Nietzsche Undoes Himself

 

Aside from whatever mistakes he may have made, the most important thing to understand about Nietzsche is that he undoes himself.  I've already written that he undoes himself, in a more specific context, but this can be understood more generally.  At every level, he undoes himself.

Perhaps Nietzsche's greatest contribution to philosophy is his writing about ressentiment, and everything that he derives from that fundamental element.   (I do not think he was the first to discover ressentiment; I find it, among other places, in the writings of Rousseau, not to mention Goethe.  But no one saw the significance of ressentiment as deeply as Nietzsche.)  But once one realizes how deeply resentful Nietzsche himself was, and how his ressentiment motivated all of his own ideas, everything is transformed, inverted, undone.  Take, for instance, Nietzsche's constant, bitter sniping against Socrates, "that little worm": a spirit driven less by ressentiment would be grateful to Socrates.  And deep down, I think Nietzsche did have both admiration and gratitude towards all of the old masters, even though, at a superficial level, he made himself appear to be the spirit of criticism personified.

I do not believe this to have been a mistake on Nietzsche's part.  I believe that he set up his writing this way on purpose, like a line of dominoes, for the reader to knock down.  

Why does Nietzsche wear all of his spleen on his sleeve?  Of course, partly this is because sanctimonious pleasantries are boring, and spiteful wit is delightfully entertaining.  But there's more to it than that.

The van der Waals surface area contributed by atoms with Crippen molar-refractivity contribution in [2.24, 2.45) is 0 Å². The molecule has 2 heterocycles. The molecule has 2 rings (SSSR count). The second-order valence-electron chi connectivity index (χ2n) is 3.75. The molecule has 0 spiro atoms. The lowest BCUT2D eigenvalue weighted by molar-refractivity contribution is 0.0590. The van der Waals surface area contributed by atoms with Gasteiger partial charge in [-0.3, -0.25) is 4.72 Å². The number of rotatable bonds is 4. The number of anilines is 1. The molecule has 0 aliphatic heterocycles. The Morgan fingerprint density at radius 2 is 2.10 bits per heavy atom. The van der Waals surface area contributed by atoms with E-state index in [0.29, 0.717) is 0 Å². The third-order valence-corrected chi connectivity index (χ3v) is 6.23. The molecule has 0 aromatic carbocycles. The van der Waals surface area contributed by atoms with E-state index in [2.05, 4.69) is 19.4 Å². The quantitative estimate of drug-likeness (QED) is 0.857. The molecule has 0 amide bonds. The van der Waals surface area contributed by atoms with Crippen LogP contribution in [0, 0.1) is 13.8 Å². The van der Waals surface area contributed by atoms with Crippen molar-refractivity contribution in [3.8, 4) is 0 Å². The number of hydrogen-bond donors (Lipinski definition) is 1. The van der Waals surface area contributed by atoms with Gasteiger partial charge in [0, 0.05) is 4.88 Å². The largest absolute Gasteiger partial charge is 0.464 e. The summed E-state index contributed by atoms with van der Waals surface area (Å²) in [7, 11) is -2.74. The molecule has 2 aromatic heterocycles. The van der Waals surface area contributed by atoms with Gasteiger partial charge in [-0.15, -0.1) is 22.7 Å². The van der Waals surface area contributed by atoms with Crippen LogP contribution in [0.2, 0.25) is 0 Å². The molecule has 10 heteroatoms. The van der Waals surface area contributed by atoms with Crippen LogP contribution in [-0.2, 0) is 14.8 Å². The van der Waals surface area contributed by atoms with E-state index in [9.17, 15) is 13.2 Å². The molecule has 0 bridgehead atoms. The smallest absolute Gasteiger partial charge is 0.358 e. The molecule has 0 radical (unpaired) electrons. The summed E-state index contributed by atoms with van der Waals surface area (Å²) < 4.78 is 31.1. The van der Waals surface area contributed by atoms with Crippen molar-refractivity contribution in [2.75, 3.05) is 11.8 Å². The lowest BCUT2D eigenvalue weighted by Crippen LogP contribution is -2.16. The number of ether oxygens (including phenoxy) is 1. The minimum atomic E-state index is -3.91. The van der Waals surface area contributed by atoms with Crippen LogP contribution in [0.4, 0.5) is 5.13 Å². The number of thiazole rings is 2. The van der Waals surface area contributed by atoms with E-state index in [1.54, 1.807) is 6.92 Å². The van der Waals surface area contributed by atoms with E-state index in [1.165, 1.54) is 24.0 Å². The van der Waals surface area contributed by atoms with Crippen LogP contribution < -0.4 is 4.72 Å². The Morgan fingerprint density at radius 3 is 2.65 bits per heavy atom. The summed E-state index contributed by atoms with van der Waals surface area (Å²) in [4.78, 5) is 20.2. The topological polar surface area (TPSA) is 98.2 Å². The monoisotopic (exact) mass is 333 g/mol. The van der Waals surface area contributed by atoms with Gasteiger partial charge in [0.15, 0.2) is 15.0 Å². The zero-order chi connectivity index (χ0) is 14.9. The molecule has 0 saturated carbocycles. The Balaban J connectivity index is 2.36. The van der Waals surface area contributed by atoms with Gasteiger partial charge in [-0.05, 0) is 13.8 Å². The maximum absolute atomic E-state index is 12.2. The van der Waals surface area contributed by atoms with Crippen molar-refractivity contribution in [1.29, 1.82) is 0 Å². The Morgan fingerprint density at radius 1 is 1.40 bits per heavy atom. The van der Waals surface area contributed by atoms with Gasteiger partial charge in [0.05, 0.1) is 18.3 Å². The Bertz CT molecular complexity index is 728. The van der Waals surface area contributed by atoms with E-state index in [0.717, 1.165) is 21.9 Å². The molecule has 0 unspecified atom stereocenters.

All of Nietzsche's philosophy is a "joke," but the cruelest, most devastating joke - at Nietzsche's own expense.  Ridendo dicere severum.  This is the most lacerating, penetrating, insightful form of self-consciousness that the world has ever known.  Nietzsche spares nothing, leaves nothing out, softens nothing, protects nothing - he utterly opens himself to you.

Perhaps all the greatest philosophers undo themselves.  Marx, for instance, obviously undoes himself: he is one of those bourgeois intellectuals that he criticizes, and all of his work can be read as self-criticism.  But Nietzsche undoes himself in a more radical way, causing himself to disappear.  

We write about metabolism.  Nietzsche writes that German intellect "took its origin... in sadly disordered intestines.... German intellect is indigestion."  He sees the Idealism that abounded in his day as something fundamentally half-digested, and saw all the young men in Germany walking around with half-digested Hegel sticking in their gullets like a sausage.  The goal, then, should be either a more selective diet, in which we avoid certain foods altogether, or, the capacity to digest fully.  Once one has digested Nietzsche fully, he ceases to exist within oneself.  He becomes fully transparent - he dissolves.

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